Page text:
• Jabjab

      I agree. I have seen people of all races in the street. The media is trying to leave out money in politics, police brutality, cutting education funding, cutting public programs while fattening the pockets of the super rich.
      Look at the UK’s media. It’s just like ours. With phone hacking scandals for taking advantage of dead little girls and a clear bias for politicians who have a clear bias for the super rich and corporatism. Its all the same.
      I wouldn’t be surprised if the riots came here.

    • Gigi Young

      Exactly. I’m not British, but I’ve been following the youth culture of the country off and on for a few years (I think since Jay-Z tried to make Lady Sov crossover to the US), and the fact that it’s easier (and more outrageous for headlines and TV news talking heads) to make this solely a racial issue rather than one of class and a disenfranchised youth is just another round of 21st century cheap, shoddy and divisive yellow journalism.

    • cupcakes and shiraz

      i agree. i’ve seen more white rioters than black in news coverage, which makes me think race has little to do with what is going on in england.

    • taylor


      It is very easy to say that it is not about race when you see a mixed group of people. That doesn’t make it NOT about race. That just makes it not completely about race. There are disenfranchised people of all people who seek to be liberated. Many people are treated as second class citizens. Minorities traditionally have been MORE shut out of society than others. But that does not mean that young Whites don’t also feel that way. It is “both/and” not “either/or.” What’s worse is when people call protesters in Eurocentric countries rioters because they are supposed to have it good but call people protestors in Islamic nations because they are oppressed by so-called dictators. Just because countries have entitlement and social programs doesn’t make them any less oppressive.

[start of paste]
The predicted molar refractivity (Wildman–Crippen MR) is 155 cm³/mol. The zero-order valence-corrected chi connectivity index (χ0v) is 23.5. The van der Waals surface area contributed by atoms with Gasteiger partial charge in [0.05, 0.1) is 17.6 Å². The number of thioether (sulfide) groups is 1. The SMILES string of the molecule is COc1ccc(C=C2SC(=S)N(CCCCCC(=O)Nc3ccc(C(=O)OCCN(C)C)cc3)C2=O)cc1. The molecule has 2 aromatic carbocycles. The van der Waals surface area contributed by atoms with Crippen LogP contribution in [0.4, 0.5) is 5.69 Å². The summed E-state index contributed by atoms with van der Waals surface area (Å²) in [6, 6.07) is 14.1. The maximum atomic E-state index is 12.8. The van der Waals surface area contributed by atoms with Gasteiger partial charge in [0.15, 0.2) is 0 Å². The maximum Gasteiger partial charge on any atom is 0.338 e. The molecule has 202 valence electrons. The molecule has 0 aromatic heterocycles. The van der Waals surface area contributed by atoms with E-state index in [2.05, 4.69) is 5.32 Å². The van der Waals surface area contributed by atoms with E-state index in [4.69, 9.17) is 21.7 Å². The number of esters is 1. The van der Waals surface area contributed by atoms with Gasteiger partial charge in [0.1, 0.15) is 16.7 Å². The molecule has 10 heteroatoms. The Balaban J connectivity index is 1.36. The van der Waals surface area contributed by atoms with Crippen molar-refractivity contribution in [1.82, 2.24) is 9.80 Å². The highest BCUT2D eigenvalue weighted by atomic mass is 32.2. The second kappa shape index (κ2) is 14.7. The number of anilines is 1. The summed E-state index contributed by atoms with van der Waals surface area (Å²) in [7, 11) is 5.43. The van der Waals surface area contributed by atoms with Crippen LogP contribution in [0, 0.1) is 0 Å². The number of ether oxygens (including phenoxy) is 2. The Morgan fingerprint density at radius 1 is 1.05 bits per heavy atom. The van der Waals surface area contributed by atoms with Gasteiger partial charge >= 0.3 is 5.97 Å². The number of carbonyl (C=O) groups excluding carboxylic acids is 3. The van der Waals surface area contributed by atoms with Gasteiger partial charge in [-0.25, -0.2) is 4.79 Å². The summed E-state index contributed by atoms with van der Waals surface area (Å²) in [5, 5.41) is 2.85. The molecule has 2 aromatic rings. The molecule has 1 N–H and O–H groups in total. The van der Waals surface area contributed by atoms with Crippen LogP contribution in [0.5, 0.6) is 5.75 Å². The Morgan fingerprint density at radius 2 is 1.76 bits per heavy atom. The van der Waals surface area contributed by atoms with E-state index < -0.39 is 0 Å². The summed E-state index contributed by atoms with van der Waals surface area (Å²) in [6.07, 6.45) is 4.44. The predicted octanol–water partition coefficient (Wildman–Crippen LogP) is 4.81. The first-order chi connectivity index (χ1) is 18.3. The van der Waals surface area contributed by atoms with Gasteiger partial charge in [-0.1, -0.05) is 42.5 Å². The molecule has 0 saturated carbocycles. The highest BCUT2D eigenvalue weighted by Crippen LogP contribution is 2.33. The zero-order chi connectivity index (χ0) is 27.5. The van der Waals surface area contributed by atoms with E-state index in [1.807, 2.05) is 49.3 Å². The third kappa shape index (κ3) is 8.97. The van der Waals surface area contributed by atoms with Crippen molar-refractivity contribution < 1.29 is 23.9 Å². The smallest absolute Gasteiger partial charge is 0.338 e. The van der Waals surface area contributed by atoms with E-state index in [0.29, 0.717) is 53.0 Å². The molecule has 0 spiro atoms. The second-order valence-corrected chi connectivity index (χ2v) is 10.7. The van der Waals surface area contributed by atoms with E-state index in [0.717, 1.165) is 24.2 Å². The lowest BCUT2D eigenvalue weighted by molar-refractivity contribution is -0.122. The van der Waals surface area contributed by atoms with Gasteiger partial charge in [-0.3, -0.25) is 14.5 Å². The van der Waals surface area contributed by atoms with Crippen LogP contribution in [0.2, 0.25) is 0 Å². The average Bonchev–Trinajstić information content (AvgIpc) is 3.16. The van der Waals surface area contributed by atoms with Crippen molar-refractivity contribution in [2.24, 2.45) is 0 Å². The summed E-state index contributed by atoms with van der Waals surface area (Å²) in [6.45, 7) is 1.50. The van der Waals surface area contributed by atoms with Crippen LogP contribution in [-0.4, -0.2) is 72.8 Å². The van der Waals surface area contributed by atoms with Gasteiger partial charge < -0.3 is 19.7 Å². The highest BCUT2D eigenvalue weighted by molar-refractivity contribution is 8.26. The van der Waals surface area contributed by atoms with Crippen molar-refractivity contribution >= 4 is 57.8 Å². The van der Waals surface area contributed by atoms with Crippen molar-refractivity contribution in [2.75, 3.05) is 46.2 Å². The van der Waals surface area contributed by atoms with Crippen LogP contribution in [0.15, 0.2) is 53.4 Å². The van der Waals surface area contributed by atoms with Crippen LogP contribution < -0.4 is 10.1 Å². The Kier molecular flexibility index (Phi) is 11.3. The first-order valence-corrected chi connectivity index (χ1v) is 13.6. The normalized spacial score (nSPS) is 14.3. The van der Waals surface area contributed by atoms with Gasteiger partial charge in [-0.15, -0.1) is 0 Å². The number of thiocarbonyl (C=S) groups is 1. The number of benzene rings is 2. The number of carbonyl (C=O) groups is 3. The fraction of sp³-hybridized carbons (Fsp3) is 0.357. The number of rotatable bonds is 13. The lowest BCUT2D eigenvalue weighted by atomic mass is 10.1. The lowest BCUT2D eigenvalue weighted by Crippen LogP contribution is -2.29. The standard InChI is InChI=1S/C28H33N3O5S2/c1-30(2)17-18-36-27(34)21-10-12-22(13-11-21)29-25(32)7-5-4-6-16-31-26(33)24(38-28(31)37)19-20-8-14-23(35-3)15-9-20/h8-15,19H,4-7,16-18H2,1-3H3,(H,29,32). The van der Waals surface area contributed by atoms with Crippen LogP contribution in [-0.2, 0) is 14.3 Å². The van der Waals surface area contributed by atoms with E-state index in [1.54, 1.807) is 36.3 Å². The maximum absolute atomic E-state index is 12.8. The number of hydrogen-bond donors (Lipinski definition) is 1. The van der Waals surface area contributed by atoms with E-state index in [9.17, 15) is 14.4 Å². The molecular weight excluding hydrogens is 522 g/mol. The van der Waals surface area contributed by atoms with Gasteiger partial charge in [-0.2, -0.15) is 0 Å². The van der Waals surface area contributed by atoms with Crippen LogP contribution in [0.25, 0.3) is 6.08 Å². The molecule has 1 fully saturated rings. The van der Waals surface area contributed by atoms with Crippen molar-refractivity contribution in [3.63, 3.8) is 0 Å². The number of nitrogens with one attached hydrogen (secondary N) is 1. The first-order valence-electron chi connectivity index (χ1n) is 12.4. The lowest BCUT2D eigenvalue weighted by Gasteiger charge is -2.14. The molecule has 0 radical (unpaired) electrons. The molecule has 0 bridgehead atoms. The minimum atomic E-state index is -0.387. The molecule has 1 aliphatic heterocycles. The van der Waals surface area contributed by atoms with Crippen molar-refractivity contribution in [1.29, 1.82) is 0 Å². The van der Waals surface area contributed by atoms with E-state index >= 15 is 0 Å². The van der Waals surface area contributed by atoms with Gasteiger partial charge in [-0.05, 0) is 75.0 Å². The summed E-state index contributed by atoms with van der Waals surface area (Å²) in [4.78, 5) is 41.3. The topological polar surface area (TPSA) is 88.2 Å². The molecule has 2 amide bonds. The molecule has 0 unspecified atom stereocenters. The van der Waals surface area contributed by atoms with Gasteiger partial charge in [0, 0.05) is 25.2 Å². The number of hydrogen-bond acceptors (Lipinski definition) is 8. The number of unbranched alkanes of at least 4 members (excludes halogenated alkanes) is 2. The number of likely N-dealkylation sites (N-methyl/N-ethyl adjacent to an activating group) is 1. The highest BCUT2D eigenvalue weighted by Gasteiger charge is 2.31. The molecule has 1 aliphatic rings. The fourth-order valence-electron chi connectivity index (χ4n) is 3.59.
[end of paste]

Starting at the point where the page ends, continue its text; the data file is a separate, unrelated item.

Yes it’s not solely about race, but it is about race. And for the Parliment to think that they are going to start making human rights abuses and use deadly force on people is insane. The problem will not go away it will stay there and get worse and worse as the years go by. These are not all gang members. Many are mad upset and yet respectable members of society who fail to see this “english dream” for themselves. This is what happens when you shut people out. Is it right to burn things up? No. It never is. However, if you don’t like it then be apart of the long-term solution.

    • Jabjab

      @ Taylor

      We agree 100%. There will always be a race factor because we live in a racist world. But at this point in history the races are all rioting together for common frustrations.

  • i’m glad this interview was saved on youtube because i’m sure the bbc will never air it again. his passion is only further representative of the issues at hand in the uk. i hope they can resolve.

  • Brian Matthews

    Leslie Pitterson, I must question what you truly mean, by…”Though America is far from faultless, I will say that our culture places high emphasis on having debates about race”

    Tell me about the ‘high emphasis on having debates’ about race that we have here in the United States of America…when and where do we have these, “debates”?

  • Kit

    Some of the reporting has been disgusting. BBC News doesn’t seem to be interested in addressing any of the important issues, only distracting us with the sensatinal images of rioting, creating more anger and fear to bring about the desired conditions for the government to swoop in and ‘save the day’ with some solution that will take us one step closer to their agenda, but not really address any of the salient issues. That’s why I prefer to watch alternative news channels like RTV and Al Jazeera.

    I watched on TV last night as a reporter spoke to 2 young black boys and described them as dripping in designer labels while the camera surveyed their clothes in detail, quite clearly insinuating they were wearing the spoils of looting. The reporter also asked these 2 young boys blatant leading questions on their opinions of the rioting, trying and succeeding in coaxing out comments glorifying the rioting.
    Unfortunately these boys seemed naive to the slant that would be put on the report, as I am sure they would not have agreed to speak to the reporter if they had known they would be portrayed as looting thugs.